“We were looking for him,” interim coach Bill Callahan said of Haskins. “I think he thought the game was over.”
That’s exactly what happened, Haskins said during his postgame news conference.
“I was so hype, I broke a water bottle,” he said, adding, “But I’ll get it next time.”
The moment quickly generated buzz on social media, including criticism from former Redskins quarterback Joe Theismann.
“How do miss the last snap of a game because ur taking selfies,” Theismann tweeted. “That’s unprofessional & wrong.”
“I was absolutely flabbergasted when I saw what Dwayne did,” Theismann told The Team 980 on Monday. “You know, I guess you chalk it up to youthful enthusiasm, or just a sense of a young man that’s only played one year of college football and is transitioning into professional football, but it is professional football. I’ve always believed that you celebrate the victories with your teammates first, and then, wherever you want to go after that is great."
Haskins struggled for most of the game — finishing 13-of-29 passing for 156 yards and one interception — but he performed well on the team’s final two drives that tied the game and then ultimately delivered the comeback victory. He completed 6 of 9 passes for 68 yards, including a crucial third-and-five conversion to rookie wide receiver Terry McLaurin to set up the game-winning field goal. He had garnered another first down earlier that drive by scrambling for 11 of his 28 rushing yards (on three attempts).
By the time he ran off the field with 20 seconds to go, he’d earned some adulation from the crowd.
One fan in a Haskins selfie was 24-year-old Jaime López-Verduzco, who adopted the Redskins as his NFL team and was attending his first game after moving to D.C. in September. López-Verduzco was born and raised in McAllen, Tex., and was introduced to big-time football as an undergraduate at Stanford. He said Haskins was on his way back to the sideline when he requested a selfie, and took responsibility for distracting the rookie on the verge of his first career win.
“For it being his first win outside of college, and him being so young, it’s completely within the lines of what you would expect for him to feel and how he should act,” he said in an interview. ” … This just shows that Dwayne is very in touch with his fans, and it also says a lot about his character, if he’s willing to share such a special moment with the people who support him and the team.”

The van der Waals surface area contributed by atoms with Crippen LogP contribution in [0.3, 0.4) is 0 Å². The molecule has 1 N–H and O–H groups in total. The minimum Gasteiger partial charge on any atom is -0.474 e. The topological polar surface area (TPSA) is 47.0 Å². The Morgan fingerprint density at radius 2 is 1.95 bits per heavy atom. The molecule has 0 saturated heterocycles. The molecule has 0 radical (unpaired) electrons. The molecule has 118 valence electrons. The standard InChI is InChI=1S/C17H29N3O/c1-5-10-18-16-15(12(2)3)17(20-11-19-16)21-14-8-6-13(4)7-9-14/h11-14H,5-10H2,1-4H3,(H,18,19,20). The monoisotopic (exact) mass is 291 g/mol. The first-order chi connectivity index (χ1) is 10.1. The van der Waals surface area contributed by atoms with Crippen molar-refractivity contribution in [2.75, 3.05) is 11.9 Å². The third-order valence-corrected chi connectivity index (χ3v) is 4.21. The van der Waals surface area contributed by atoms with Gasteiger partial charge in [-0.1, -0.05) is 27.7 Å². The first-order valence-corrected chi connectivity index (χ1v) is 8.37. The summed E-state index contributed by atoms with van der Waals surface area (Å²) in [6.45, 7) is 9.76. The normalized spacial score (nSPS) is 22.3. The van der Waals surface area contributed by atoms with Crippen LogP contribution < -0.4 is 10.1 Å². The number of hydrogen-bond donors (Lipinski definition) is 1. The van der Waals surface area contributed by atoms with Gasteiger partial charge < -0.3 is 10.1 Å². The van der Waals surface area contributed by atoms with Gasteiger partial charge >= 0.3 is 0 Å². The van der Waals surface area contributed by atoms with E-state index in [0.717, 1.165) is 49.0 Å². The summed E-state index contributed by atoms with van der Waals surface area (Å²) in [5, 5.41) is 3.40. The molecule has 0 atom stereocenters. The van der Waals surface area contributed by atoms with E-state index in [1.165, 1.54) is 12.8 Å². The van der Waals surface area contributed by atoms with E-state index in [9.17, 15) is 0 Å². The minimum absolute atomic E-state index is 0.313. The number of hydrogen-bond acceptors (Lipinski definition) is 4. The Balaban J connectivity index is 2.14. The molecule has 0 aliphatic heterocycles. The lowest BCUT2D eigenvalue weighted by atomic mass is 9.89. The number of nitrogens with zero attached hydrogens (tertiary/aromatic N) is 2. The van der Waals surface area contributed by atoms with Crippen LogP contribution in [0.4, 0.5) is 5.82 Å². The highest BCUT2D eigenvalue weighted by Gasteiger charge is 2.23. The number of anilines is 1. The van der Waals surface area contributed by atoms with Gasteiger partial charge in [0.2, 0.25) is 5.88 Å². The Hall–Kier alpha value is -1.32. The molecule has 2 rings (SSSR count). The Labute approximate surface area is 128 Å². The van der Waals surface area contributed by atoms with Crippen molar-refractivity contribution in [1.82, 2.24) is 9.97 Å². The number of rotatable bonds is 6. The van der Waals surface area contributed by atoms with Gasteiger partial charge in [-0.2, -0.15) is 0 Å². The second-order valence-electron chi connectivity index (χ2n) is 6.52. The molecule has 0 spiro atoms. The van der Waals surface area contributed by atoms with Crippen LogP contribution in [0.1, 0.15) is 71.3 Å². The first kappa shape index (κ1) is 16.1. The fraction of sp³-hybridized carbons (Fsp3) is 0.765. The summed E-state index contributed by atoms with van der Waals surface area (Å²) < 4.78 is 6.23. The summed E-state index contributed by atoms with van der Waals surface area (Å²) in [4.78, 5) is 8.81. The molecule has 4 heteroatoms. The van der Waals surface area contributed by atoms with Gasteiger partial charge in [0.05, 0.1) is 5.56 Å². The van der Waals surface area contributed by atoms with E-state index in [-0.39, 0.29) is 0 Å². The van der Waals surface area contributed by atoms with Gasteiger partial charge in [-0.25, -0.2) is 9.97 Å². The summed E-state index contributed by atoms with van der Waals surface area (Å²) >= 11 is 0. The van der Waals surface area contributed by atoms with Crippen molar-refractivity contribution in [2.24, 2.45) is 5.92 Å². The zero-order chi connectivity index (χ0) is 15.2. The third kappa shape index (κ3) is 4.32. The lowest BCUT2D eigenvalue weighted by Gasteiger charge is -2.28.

If Haskins’s teammates were bothered by his distraction, they didn’t show it. Wide receiver Kelvin Harmon shrugged it off because he saw the momentary lapse as a break in what has been a difficult 2-9 season.
Right tackle Morgan Moses waved off concern with the same idea.
“We got the win,” Moses said. “I don’t care.”
Callahan did. He did not find Haskins missing the last snap of the game funny.
“I don’t laugh at it,” Callahan said. “I’m happy we won. We’ll address that.”
During a Monday interview with 106.7 The Fan, Moses was asked again about Haskins missing the final snap.
“It’s a young quarterback," he said. “He’s in the moment. From what I heard, he thought the game was over. The guy got his first career [win], I’m not going to sit here and beat him up on him not being out there on the snap. As a young guy, he just has to be a little more locked in and focused on that.”
“He knows he did something that was just not right,” Theismann said. “It’s not professional. In all the years I’ve been around professional football, in all the years I’ve been around college football, high school football, you’re there ‘til the end. You’re in the box with your teammates until the end. You’re not someplace else when the game is over. I think he’ll learn a great lesson from this.”
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